Shrines and Temples – Etiquette Shrines are places of worship in the Shinto religion, an ancient faith indigenous to Japan. Shrines usually have torii gates (two pillars with two cross bars) at the entrances to their grounds, and jagged paper […]
Shrines and Temples – Etiquette
Shrines are places of worship in the Shinto religion, an ancient faith indigenous to Japan. Shrines usually have torii gates (two pillars with two cross bars) at the entrances to their grounds, and jagged paper emblems or symbolic ropes in front of the altars. Temples, on the other hand, are Buddhist. They are often marked on maps with a symbol resembling a backward swastika. Sometimes, both are present on the same grounds. These are places of worship, so dress appropriately (no bare shoulders or short shorts), and behave respectfully. When entering certain locations, visitors may be asked to take off their shoes. Look for signs requesting this, or shelves where shoes may be left. Some temples and shrines allow photography. Others do not. Check for signs. If unsure, be courteous and ask before taking pictures, especially of interior areas. Louise McCormack
If you like, you can participate in the rituals worshippers practice when they go to a shrine:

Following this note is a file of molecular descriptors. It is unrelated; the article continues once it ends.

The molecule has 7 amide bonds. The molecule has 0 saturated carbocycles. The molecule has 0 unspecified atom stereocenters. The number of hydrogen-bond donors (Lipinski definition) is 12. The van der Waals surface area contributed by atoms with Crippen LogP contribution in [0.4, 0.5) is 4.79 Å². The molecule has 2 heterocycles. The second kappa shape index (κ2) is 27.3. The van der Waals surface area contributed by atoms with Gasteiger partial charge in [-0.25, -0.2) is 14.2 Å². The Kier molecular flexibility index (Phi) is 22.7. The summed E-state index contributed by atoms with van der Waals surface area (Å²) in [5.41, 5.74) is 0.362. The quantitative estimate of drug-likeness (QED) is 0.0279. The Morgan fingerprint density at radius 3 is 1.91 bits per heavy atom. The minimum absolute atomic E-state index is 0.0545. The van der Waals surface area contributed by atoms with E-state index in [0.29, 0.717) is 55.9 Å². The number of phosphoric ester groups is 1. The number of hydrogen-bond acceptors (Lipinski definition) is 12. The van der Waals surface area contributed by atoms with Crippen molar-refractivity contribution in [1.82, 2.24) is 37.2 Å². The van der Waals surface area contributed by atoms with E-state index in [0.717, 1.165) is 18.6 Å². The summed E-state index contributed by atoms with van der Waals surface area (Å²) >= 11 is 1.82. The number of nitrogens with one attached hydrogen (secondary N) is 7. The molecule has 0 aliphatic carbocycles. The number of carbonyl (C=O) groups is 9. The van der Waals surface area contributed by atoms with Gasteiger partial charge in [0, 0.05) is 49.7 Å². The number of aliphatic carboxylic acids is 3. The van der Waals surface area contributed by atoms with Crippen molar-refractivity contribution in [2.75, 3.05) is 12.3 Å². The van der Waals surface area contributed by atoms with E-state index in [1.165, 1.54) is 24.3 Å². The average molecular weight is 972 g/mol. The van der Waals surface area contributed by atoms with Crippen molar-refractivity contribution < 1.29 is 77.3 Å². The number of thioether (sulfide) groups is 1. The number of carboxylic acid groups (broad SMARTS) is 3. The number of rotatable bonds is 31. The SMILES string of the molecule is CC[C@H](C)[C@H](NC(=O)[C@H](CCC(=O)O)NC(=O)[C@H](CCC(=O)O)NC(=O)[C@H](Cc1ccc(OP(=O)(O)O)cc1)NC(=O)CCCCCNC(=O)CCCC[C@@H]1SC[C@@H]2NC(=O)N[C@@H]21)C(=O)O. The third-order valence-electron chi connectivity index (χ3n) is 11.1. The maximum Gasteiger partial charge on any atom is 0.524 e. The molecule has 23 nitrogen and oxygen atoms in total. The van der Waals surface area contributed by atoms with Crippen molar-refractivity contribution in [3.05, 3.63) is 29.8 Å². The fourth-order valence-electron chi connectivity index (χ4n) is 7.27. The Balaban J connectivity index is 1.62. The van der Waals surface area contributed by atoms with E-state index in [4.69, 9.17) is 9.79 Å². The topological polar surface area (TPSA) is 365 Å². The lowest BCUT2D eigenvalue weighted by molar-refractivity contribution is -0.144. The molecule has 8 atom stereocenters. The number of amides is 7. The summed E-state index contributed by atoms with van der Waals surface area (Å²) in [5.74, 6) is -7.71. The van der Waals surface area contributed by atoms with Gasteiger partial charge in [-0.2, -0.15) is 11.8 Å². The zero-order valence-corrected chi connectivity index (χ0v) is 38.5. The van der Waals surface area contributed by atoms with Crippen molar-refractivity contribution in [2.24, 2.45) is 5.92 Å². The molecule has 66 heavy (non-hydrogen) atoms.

Pass under the torii gate and walk through the ‘sando’ or approach to the shrine. At the hand-washing (or purification) stone basin, wash your hands thoroughly. With a dipper, pour water into the cupped hand and then bring the water to the mouth, gargle but do not swallow. Do not bring the dipper directly to the mouth. Advance before the god enshrined. Throw coins or paper currency into the offering box. The worshipper then bows deeply two times. After that, they clap their hands twice and then make a deep bow once more.
Worshippers at a Temple will often burn incense (osenko) in large incense burners. They are purchased in bundles, then lit, allowed to burn for a few seconds and then the flame is extinguished by waving the hand rather than by blowing them out. Finally, the incense is put into the incense burner and some of the smoke is fanned towards the worshipper as the smoke is believed to have healing power. For example, fan some smoke towards your shoulder if you have an injured shoulder.
Area Churches with Services in English
Check at the base chapel for more services and points of contact.
Kanto Plains Baptist Church 042-551-1915
New Light Fellowship 042-553-8040
Tokyo Baptist Church 03-3461-8425
Yokota Baptist Church 042-553-2577
Apostolic United Pentecostal Church 042-553-1159
St. Alban’s Anglican/Episcopal Church 03-3431-8534
Yokota Christian Center 042-551-4772
Yokota Church of Christ 227-6028
Calvary Conservative Baptist Church 042-557-0654
Saint Anselm’s Benedictine Priory (Roman Catholic) 03-3491-6966
St. Paul International Lutheran Church, Tokyo 03-3261-3740
Independent Church of Deliverance 042-552-9679
Franciscan Chapel Center (Roman Catholic) 03-3401-2141/2142
Tokyo Union Church 03-3400-0047
Tokyo International Church of Seventh-day Adventists 03-3402-1517